Find out the best things to do in the South Downs National Park, including beautiful walks, charming villages, great places to eat and a quirky place to stay.
I’ve discovered another truly beautiful part of my home country, and I couldn’t be happier! I’ve just got back from a lovely trip to the South Downs National Park – an area I’d barely stepped foot in before my time as a Microgap ambassador.
In all honesty I had no concept of how big the region was. Spanning a whopping 1600 square kilometres, stretching from Winchester in the west all the way to Eastbourne in the east, the national park encompasses a huge variety of landscapes. You’ll find stunning vistas of rolling hills, heaths, vineyards, farms and ancient forests, as well as epic cliffs and beaches.
This is a region famed for its incredible dark skies. With little light pollution, there’s a chance to enjoy some incredible stargazing – something that would be a little theme running through our adventure!
Then there are the cute and quirky towns and villages, most with that quintessential English feel. Think thatched cottages, village pubs, tearooms and locals who stop in the street to chat to each other.
We decided it was the perfect place for a Microgap… and if you’re wondering what this wonderful word means?
Watch the video to find out more about our trip to the South Downs (including our stargazing experience) then scroll down to plan your trip!
Why visit the South Downs National Park?
There are SOOOOO many reasons to visit, but here are a few off the top of my head…
- South Downs walks – Head out along the South Downs Way, a route spanning 100 miles, which takes you all the way from Winchester to Eastbourne.
- Dark skies – In 2016, the South Downs National Park was named an International Dark Sky Reserve. You’ll find some of the best stargazing spots in England in places like Old Winchester Hill, Harting Down and Devil’s Dyke.
- Variety of landscapes – If you were to drive from one end of the national park to the other you’ll see the mix of landscapes. Some parts are hillier, some have flat heathland and countryside, and then there are the coastal areas with epic views like the chalk cliffs at Seven Sisters.
- Wine production – This is an area with outstanding food and drink options, and a special mention should go to the region’s vineyards. From Nutbourne Vineyard and Denbies Wine Estate to Stopham Vineyard, there’s a really high concentration of wineries, many producing fine English sparkling wines.
- Outdoor activities – from hiking and cycling, to horseback riding, downhill mountain biking, paragliding and more, it’s a region made for adventure lovers,
Things To Do In The South Downs National Park, England
Who wants to plan a trip to follow in my footsteps? If you’re dreaming of a long country walk followed by some tasty food in a cosy pub, and a dash of English magic, this South Downs travel guide is guaranteed to help. Time for a quick run down of my favourite things to do in the South Downs National Park.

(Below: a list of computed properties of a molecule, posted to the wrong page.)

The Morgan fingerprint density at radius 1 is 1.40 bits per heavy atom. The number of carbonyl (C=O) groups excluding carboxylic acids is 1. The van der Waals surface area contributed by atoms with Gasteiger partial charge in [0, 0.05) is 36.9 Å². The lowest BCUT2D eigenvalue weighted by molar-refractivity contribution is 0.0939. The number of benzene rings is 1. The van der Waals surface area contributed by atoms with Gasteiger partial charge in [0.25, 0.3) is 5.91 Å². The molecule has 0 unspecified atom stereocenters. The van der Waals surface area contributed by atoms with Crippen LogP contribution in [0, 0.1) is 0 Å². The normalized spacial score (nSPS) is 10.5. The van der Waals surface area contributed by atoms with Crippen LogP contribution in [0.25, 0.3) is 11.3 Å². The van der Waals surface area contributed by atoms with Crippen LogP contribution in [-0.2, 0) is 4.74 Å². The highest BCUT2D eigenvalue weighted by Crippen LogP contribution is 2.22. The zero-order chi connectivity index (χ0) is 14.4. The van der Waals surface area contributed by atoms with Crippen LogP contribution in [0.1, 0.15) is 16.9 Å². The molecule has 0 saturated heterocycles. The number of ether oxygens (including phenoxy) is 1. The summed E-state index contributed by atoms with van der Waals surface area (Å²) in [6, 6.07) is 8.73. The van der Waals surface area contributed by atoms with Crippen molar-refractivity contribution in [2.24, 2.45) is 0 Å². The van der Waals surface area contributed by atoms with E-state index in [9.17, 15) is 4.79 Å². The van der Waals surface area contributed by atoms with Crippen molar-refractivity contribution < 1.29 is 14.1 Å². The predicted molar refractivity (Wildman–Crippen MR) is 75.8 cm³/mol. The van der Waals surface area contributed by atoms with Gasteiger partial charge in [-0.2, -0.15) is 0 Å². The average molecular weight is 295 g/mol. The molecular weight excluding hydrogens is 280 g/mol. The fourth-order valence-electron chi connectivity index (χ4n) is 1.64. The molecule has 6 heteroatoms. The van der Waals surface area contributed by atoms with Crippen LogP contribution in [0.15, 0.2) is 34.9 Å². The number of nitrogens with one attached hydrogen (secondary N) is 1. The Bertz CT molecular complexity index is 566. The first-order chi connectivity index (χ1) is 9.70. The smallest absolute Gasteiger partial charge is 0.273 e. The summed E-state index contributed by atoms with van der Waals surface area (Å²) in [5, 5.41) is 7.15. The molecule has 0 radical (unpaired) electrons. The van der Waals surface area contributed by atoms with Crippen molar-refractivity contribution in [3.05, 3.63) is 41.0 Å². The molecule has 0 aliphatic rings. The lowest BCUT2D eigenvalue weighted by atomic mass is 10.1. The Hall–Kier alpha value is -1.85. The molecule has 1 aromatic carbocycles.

Learn about space at Winchester Science Centre and Planetarium
With plans to do some stargazing during our Microgap, we were excited to learn a little more about space. Winchester Science Centre and Planetarium has plenty of great activities, that are perfect for adults and kids.
I loved the Explorer:Space zone, an immersive area packed full of interactive activities to learn more about the Solar System, different planets and constellations. After donning a space suit, I picked up plenty of tips for that evening’s stargazing mission.
The planetarium is the largest standalone planetarium in the UK, and shows several films on the curved ceiling each day. I enjoyed watching We Are Stars – a short animated film about how stars are created. Depending on when you visit you could catch one of the live demonstrations or evening sessions for adults.
Go stargazing in the South Downs National Park
We loved getting to know England’s dark skies throughout our Microgap. The South Downs National Park is an International Dark Sky Reserve, known for its lack of light pollution and clear views to our remarkable solar system.
We visited Halnaker Windmill on night one, keen to try our hand at some night photography. Unfortunately, it was pretty cloudy, but we managed to capture a few sparkling stars above.
On night two we met up with South Downs National Park ranger Dan – aka Dark Skies Dan. He has a huge passion for stargazing, and with this area as his back garden, I don’t blame him!
We ventured to Old Winchester Hill, one of the best stargazing spots in the region, and were greeted with spectacular views of constellations and one of the brightest moons I’ve ever seen. Dan was really inspiring – he taught us more about the different stars, solar systems and what makes the region one of the best in the country for stargazing.
My favourite moment was looking at the moon through one of his telescopes. Seeing something I’ve looked at hundreds of times, but in so much detail blew my mind. I could see individual craters, the seas (dark patches) and the crisp outline of its spherical shape. It was impossible not to feel very very small; just a tiny dot in this vast universe. A magical, floaty feeling, that I knew I wouldn’t forget.